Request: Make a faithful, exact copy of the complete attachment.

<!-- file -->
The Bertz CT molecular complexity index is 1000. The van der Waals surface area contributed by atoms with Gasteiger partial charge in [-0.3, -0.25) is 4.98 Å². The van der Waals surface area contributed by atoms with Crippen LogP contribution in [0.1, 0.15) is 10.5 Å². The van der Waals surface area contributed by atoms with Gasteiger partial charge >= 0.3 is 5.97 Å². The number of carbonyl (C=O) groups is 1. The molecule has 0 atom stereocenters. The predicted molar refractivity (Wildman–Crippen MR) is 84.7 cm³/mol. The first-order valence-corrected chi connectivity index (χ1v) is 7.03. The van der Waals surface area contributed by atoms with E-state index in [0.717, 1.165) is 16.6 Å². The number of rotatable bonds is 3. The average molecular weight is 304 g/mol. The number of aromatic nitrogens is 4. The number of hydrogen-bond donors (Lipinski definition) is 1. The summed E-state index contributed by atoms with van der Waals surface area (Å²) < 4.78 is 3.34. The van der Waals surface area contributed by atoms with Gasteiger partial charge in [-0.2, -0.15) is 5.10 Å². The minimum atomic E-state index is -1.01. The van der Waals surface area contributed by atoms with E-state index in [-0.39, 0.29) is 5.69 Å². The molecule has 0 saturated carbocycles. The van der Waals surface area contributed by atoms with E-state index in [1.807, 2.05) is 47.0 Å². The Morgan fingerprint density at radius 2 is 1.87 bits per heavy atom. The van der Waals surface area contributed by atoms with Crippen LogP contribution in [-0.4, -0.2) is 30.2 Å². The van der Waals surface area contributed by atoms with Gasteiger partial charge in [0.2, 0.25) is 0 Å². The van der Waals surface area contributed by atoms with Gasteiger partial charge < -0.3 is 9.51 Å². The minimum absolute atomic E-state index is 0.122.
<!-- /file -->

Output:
The Bertz CT molecular complexity index is 1000. The van der Waals surface area contributed by atoms with Gasteiger partial charge in [-0.3, -0.25) is 4.98 Å². The van der Waals surface area contributed by atoms with Crippen LogP contribution in [0.1, 0.15) is 10.5 Å². The van der Waals surface area contributed by atoms with Gasteiger partial charge >= 0.3 is 5.97 Å². The number of carbonyl (C=O) groups is 1. The molecule has 0 atom stereocenters. The predicted molar refractivity (Wildman–Crippen MR) is 84.7 cm³/mol. The first-order valence-corrected chi connectivity index (χ1v) is 7.03. The van der Waals surface area contributed by atoms with E-state index in [0.717, 1.165) is 16.6 Å². The number of rotatable bonds is 3. The average molecular weight is 304 g/mol. The number of aromatic nitrogens is 4. The number of hydrogen-bond donors (Lipinski definition) is 1. The summed E-state index contributed by atoms with van der Waals surface area (Å²) < 4.78 is 3.34. The van der Waals surface area contributed by atoms with Gasteiger partial charge in [-0.2, -0.15) is 5.10 Å². The minimum atomic E-state index is -1.01. The van der Waals surface area contributed by atoms with E-state index in [-0.39, 0.29) is 5.69 Å². The molecule has 0 saturated carbocycles. The van der Waals surface area contributed by atoms with E-state index in [1.807, 2.05) is 47.0 Å². The Morgan fingerprint density at radius 2 is 1.87 bits per heavy atom. The van der Waals surface area contributed by atoms with Crippen LogP contribution in [-0.4, -0.2) is 30.2 Å². The van der Waals surface area contributed by atoms with Gasteiger partial charge in [0.2, 0.25) is 0 Å². The van der Waals surface area contributed by atoms with Gasteiger partial charge < -0.3 is 9.51 Å². The minimum absolute atomic E-state index is 0.122.